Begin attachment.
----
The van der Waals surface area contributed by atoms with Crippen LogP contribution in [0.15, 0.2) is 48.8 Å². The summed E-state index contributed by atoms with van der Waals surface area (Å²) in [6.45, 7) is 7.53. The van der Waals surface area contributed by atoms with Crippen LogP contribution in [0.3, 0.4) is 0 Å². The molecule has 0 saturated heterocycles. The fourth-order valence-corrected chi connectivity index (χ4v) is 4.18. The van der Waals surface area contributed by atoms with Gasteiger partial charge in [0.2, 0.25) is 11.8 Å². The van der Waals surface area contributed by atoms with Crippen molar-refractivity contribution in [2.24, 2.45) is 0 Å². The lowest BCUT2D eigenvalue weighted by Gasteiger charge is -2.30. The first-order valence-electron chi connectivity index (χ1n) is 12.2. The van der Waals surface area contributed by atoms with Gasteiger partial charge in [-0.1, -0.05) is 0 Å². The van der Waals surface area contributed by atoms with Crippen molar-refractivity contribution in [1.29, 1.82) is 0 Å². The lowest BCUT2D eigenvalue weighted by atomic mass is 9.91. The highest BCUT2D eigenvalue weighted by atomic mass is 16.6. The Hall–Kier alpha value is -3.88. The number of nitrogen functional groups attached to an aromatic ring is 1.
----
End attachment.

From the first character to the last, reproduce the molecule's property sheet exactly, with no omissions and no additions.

The van der Waals surface area contributed by atoms with Crippen LogP contribution in [0.15, 0.2) is 48.8 Å². The summed E-state index contributed by atoms with van der Waals surface area (Å²) in [6.45, 7) is 7.53. The van der Waals surface area contributed by atoms with Crippen LogP contribution in [0.3, 0.4) is 0 Å². The molecule has 0 saturated heterocycles. The fourth-order valence-corrected chi connectivity index (χ4v) is 4.18. The van der Waals surface area contributed by atoms with Gasteiger partial charge in [0.2, 0.25) is 11.8 Å². The van der Waals surface area contributed by atoms with Crippen molar-refractivity contribution in [2.24, 2.45) is 0 Å². The lowest BCUT2D eigenvalue weighted by Gasteiger charge is -2.30. The first-order valence-electron chi connectivity index (χ1n) is 12.2. The van der Waals surface area contributed by atoms with Gasteiger partial charge in [-0.1, -0.05) is 0 Å². The van der Waals surface area contributed by atoms with Crippen molar-refractivity contribution in [1.29, 1.82) is 0 Å². The lowest BCUT2D eigenvalue weighted by atomic mass is 9.91. The highest BCUT2D eigenvalue weighted by atomic mass is 16.6. The Hall–Kier alpha value is -3.88. The number of nitrogen functional groups attached to an aromatic ring is 1.